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“Jugo Bonito” or The Beautiful Game May 26, 2006

Posted by samratsengupta in Football, Samrat, Sport.
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The game captures the imagination and stokes the passion of people around the world like nothing else (hmmm. maybe s3x is a close second). The game is a bundle of contradictions; it can be ridiculously simple or be real complicated. It may be delectable and exotic like an elaborate Kashmiri Wazwan cuisine where savoring it requires patience, or a straightforward yet satisfying  Big Mac burger providing instant gratification. It may be synchronized like a philharmonic orchestra or may resemble a Bronx gang war slugfest; it can be an opera concert or a staccato rap song. All highly entertaining depending on your tastes.

It is a sport that is discussed fervently across continents, be it notorious drug dealers in a high security prison in Bogota (incidentally the Columbian goalkeeper Rene Higuita(1990-94) was also in such a prison), or slumkids  in a ghetto in Lagos, or suburban mothers "soccer moms" in US mid-west while watching their young girls kicking around, or executives in corporate boardroom meetings in Frankfurt, or a group of Kolkata collegians holding an animated conversation on Maradona vs Pele in "Adda"(gossip) sessions in the "Para"(locality) youth club.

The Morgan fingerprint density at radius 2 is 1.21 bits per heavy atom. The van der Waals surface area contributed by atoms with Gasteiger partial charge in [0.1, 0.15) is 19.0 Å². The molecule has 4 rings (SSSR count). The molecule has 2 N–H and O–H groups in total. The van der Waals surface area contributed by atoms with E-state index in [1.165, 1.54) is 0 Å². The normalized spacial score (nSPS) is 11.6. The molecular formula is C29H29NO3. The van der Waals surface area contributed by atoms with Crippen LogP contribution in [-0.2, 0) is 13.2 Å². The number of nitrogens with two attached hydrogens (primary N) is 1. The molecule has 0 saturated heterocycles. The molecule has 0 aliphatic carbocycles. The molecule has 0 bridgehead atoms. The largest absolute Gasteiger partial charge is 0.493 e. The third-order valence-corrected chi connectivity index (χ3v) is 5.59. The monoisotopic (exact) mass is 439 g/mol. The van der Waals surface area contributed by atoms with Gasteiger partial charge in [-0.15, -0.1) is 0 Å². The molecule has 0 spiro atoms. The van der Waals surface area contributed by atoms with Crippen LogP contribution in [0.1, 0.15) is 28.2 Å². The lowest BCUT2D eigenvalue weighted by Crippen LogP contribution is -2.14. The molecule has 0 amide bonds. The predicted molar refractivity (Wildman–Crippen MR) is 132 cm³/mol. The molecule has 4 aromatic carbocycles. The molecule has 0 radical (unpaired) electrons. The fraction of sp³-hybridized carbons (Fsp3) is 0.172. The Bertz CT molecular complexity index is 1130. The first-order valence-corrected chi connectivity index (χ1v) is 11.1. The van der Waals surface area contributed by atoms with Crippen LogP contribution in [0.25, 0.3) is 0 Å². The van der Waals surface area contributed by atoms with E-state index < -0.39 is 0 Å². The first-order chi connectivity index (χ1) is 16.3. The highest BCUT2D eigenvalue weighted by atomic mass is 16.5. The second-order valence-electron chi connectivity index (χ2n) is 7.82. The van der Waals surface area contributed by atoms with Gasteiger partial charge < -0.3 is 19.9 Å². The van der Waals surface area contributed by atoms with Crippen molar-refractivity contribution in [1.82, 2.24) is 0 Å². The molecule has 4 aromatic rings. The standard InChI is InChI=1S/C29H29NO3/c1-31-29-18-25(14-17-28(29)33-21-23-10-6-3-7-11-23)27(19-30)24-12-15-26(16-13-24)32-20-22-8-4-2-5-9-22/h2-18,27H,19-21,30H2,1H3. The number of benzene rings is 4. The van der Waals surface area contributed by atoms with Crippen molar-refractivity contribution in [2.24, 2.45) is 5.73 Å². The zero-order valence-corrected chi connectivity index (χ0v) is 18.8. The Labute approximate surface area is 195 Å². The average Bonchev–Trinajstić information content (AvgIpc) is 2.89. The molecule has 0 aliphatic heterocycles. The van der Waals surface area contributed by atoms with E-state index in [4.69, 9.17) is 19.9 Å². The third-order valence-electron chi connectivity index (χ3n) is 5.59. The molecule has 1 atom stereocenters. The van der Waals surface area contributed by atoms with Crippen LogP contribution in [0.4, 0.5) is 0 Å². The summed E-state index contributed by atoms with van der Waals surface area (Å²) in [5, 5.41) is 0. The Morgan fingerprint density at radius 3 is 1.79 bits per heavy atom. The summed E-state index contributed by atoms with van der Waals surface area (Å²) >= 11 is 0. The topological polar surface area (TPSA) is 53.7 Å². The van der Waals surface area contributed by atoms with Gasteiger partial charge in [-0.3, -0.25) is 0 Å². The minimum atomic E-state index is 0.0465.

The diversity of this game is mindboggling. This is a game that is played simultaneously in NATO bases and Taliban camps in Afghanistan. The fanatical following it enjoys, brings out the best patriotic feelings and the worst jingoistic emotions, example being the infamous "Futbol War" between El Salvador and
Honduras. In Marx's words Football is the modern Opium  of the Masses, it is a universal language and expression.

The Football World Cup is the greatest event and spectacle of the world beating even the Olympics hands down, the World Cup has played a stellar role for more than half a century in sustaining and also enhancing football's popularity all over the world. FIFA in my opinion has also done a commendable job in managing the sport competently and professionally.

In India also the game has tremendous following, though it is not apparent and in your face like cricket, but the World Cup is one of the most looked forward of all events, and this is not confined to the usual regional suspects Bengal, Kerala and Goa.

The game has evolved over time, cannot comment too much of the games in the 50s and 60s though have seen numerous snippets from those days on television, but nothing much can be inferred from those grainy and jerky frames; seem more like Charlie Chaplin, Laurel Hardy pictures. The movements seem contrived and cartoon like. But recently saw a few clips in slow  motion, especially few dribbles of Stanley Matthew who was renowned for them. The way he controlled the ball was impeccable, the feint he gave to defenders was remarkable. Though coming to feints and maneuvers (the hindi word "jhaasa" seems more appropriate) no one compares to Maradona. The way he could mesmerize was unparalleled, ask the leadenfooted English defenders in the 1986 QF. In the current crop Ronaldinho and Zidane come close in the "Jhaasa" aspect. Though overall I still consider Maradona as superior, but the way Ronaldinho is progressing he may also touch similar divine heights.